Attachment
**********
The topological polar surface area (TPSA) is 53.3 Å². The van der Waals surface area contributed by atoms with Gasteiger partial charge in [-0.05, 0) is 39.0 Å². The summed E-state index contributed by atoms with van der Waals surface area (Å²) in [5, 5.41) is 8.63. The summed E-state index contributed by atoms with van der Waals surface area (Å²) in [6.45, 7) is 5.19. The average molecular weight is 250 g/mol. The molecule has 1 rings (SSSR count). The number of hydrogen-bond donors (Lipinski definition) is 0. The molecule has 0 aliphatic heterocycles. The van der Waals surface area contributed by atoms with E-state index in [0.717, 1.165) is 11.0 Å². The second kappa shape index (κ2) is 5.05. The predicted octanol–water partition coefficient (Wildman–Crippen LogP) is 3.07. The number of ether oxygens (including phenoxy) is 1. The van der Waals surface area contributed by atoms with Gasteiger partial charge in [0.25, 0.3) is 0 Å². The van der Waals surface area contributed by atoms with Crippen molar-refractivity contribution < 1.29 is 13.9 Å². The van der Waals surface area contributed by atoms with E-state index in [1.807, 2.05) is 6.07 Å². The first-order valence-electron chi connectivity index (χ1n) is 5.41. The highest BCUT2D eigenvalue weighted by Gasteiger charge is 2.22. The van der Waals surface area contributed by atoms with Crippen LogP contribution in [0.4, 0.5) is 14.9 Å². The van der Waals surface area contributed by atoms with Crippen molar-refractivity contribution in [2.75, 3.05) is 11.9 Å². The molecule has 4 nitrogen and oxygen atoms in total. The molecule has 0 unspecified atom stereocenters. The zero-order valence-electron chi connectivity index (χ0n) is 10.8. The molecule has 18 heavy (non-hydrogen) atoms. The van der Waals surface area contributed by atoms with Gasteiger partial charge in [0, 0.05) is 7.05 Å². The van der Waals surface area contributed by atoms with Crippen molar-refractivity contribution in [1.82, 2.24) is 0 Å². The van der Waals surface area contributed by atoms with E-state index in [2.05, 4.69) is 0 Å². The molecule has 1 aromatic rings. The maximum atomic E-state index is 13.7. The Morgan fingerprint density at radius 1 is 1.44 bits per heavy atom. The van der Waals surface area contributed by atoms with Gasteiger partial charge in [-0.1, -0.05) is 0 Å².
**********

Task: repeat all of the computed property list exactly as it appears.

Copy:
The topological polar surface area (TPSA) is 53.3 Å². The van der Waals surface area contributed by atoms with Gasteiger partial charge in [-0.05, 0) is 39.0 Å². The summed E-state index contributed by atoms with van der Waals surface area (Å²) in [5, 5.41) is 8.63. The summed E-state index contributed by atoms with van der Waals surface area (Å²) in [6.45, 7) is 5.19. The average molecular weight is 250 g/mol. The molecule has 1 rings (SSSR count). The number of hydrogen-bond donors (Lipinski definition) is 0. The molecule has 0 aliphatic heterocycles. The van der Waals surface area contributed by atoms with E-state index in [0.717, 1.165) is 11.0 Å². The second kappa shape index (κ2) is 5.05. The predicted octanol–water partition coefficient (Wildman–Crippen LogP) is 3.07. The number of ether oxygens (including phenoxy) is 1. The van der Waals surface area contributed by atoms with Gasteiger partial charge in [0.25, 0.3) is 0 Å². The van der Waals surface area contributed by atoms with Crippen molar-refractivity contribution < 1.29 is 13.9 Å². The van der Waals surface area contributed by atoms with E-state index in [1.807, 2.05) is 6.07 Å². The first-order valence-electron chi connectivity index (χ1n) is 5.41. The highest BCUT2D eigenvalue weighted by Gasteiger charge is 2.22. The van der Waals surface area contributed by atoms with Crippen LogP contribution in [0.4, 0.5) is 14.9 Å². The van der Waals surface area contributed by atoms with Crippen molar-refractivity contribution in [2.75, 3.05) is 11.9 Å². The molecule has 4 nitrogen and oxygen atoms in total. The molecule has 0 unspecified atom stereocenters. The zero-order valence-electron chi connectivity index (χ0n) is 10.8. The molecule has 18 heavy (non-hydrogen) atoms. The van der Waals surface area contributed by atoms with Gasteiger partial charge in [0, 0.05) is 7.05 Å². The van der Waals surface area contributed by atoms with Crippen molar-refractivity contribution in [1.82, 2.24) is 0 Å². The van der Waals surface area contributed by atoms with E-state index in [2.05, 4.69) is 0 Å². The molecule has 1 aromatic rings. The maximum atomic E-state index is 13.7. The Morgan fingerprint density at radius 1 is 1.44 bits per heavy atom. The van der Waals surface area contributed by atoms with Gasteiger partial charge in [-0.1, -0.05) is 0 Å².